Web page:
The Supreme Court Leaves Skinny Labels to Another Day
The Supreme Court recently rendered two important decisions for the biopharma industry. In the first decision, the Supreme Court ruled on enablement of genus claims for therapeutic antibodies, unanimously affirming the Federal Circuit decision in Amgen v. Sanofi.1 The decision rejected Amgen’s genus claims as invalid for lacking enablement to their full scope, which we summarized here. In the Amgen case, the Court opened the door for “follow-on” antibodies by delivering a final blow to antibody claims covering a genus of antibodies based on functional limitations of the genus. In contrast, the Court denied cert in Teva Pharmaceuticals USA, Inc. v. GlaxoSmithKline LLC 2, the “skinny label” case we discussed here, here, and here. By denying cert, the Court leaves standing the district court’s jury decision3 and the Federal Circuit’s decision in GSK’s favor.4 In so doing, the Supreme Court potentially reduces the opportunity for generic drug manufacturers to carve out non-infringing uses on their labels or, at a minimum, fails to clarify the legal limits of skinny labels as a means for generic drug manufacturers to avoid infringement.
In the GSK case, the Supreme Court denied cert despite Judge Prost’s dissent in the denial of Teva’s request for a rehearing en banc by the Federal Circuit in which she states, “[t]he issues in this case, at the intersection of patent law and pharmaceutical regulation, are unquestionably important—affecting millions of Americans.”5 Furthermore, Elizabeth Prelogar, U.S. Solicitor General, joined Teva in asking the Court to overturn the Federal Circuit’s decision ruling for GSK. The Solicitor General argued that GSK’s win could “seriously jeopardize” the carveout pathway for generic drug companies. Despite having requested guidance from the Biden Administration as to whether to consider the GSK case and despite Judge Prost’s strongly worded dissent imploring further consideration, the Supreme Court denied Teva’s petition.6 The denial of cert means that the case will be remanded for further consideration regarding Teva’s liability for willfully inducing infringement of GSK’s hypertension drug, carvedilol (COREG®), despite Teva’s use of a “skinny label” on its generic product. In particular, an issue on remand will be Teva’s affirmative defense of equitable estoppel based on representations GSK made to the FDA indicating its patented uses were limited to congestive heart failure.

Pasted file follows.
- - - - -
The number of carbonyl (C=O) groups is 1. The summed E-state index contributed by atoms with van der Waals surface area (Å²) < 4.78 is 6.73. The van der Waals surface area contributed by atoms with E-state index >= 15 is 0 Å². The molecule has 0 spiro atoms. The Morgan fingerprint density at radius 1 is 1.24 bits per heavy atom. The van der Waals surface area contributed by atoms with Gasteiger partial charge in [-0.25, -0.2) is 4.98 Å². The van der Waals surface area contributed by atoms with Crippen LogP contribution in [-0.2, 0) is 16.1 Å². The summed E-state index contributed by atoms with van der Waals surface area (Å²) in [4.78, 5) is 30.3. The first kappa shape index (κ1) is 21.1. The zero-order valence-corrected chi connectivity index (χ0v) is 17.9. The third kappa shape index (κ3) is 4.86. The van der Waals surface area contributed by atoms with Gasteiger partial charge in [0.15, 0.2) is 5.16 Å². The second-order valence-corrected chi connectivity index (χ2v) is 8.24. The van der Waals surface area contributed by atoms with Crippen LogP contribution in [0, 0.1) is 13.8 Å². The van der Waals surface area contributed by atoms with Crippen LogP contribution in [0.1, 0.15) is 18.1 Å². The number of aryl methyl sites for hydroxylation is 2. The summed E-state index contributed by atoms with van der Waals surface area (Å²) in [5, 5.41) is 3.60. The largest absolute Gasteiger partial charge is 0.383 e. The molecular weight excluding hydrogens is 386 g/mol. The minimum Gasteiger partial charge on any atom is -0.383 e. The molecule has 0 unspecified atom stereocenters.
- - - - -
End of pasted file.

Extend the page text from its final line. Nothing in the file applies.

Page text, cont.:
The Supreme Court, as is customary, provides no analysis or rationale for its denial of cert in the GSK case. The order list states only that Justice Kavanaugh would have granted cert. There is a possibility this case will wind its way back up to the Court once fact-specific issues are resolved on remand. In the meantime, the Amgen case, along with Justice Kavanaugh’s signal in the GSK case, suggests that the Supreme Court will not avoid addressing laws critical to the biopharma industry and may well address the legal limits of “skinny labels” in the future – either after remand in the GSK case or in another pending “skinny label” case.
Tina Williams McKeon is a partner in the Atlanta office of Kilpatrick Townsend & Stockton, LLP. She can be reached at firstname.lastname@example.org; 404-815-6103.
April Abele Isaacson is a partner in the San Francisco office of Kilpatrick Townsend & Stockton, LLP. She can be reached at email@example.com; 415-273-8306.
The opinions expressed are those of the authors and do not necessarily reflect the views of the firm, its clients, or their respective affiliates. This article is for general information purposes and is not intended to be and should not be taken as legal advice.
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